The wages of sin is death, so when we choose to sin against God we are in fact choosing death over life. Now, all have sinned and fall short of the glory of God so we cannot expect to live sin free but the degree to which we can choose life over death will determine the blessings and curses in our lives. It will have a direct effect on how much time we spend on the mountaintop and how much is walking through the valley of death. Because the nature of sin is that it is like an infection. It can be caught early and repented of, leading to minimal damage. If left unchecked it can grow and become more troublesome in our lives. If left alone for too long, it can be a stronghold in our lives furthering the distance between us and God. The good news however is that Jesus Christ can bring life back from the death we choose, regardless of the state of sin we find ourselves in. In the Gospels, there are three instances where Jesus resurrected someone from death. Each one represents a different stage of death.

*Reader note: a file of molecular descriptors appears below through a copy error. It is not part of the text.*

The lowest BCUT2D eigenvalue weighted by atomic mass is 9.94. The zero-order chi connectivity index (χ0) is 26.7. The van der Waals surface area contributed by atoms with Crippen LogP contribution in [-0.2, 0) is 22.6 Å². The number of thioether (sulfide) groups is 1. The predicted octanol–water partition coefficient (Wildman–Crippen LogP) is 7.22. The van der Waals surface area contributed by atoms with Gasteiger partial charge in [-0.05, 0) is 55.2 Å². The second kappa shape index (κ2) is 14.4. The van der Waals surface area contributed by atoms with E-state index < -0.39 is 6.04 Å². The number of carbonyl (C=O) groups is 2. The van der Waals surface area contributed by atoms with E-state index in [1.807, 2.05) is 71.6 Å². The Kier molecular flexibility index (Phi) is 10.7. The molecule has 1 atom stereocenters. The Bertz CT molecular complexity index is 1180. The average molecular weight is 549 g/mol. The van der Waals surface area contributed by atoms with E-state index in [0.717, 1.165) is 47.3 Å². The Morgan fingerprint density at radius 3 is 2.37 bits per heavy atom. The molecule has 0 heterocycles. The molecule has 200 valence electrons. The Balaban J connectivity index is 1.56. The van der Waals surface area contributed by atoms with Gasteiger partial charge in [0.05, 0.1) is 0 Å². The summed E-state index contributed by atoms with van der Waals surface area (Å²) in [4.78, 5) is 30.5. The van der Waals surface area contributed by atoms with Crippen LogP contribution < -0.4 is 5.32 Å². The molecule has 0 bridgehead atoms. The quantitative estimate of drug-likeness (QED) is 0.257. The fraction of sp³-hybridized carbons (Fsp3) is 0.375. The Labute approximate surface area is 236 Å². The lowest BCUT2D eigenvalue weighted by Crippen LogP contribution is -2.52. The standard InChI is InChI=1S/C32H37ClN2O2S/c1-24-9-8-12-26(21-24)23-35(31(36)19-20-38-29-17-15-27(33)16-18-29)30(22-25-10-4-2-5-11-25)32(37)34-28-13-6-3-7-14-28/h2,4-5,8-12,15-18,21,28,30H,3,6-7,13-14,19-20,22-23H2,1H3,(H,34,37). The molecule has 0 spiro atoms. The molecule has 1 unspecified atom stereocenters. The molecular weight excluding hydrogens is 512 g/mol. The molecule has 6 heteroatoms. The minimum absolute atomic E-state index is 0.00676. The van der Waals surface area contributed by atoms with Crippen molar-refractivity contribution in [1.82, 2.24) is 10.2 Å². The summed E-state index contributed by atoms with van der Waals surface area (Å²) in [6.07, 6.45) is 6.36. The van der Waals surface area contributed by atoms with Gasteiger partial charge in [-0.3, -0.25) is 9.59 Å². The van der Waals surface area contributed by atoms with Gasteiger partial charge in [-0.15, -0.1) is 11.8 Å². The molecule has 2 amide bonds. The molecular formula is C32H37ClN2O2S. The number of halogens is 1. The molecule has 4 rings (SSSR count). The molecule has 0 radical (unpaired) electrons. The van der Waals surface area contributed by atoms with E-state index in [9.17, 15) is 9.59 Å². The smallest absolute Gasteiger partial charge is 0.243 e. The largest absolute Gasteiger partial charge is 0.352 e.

The first example is Jairus, the leader of a local synagogue. He approaches Jesus because is 12 year old daughter is severely ill. As they are travelling to his daughter's bedside, the bad news came:
While he was still speaking to her, messengers arrived from the home of Jairus, the leader of the synagogue. They told him, "Your daughter is dead. There's no use troubling the Teacher now." Mark 5: 35 (NLT)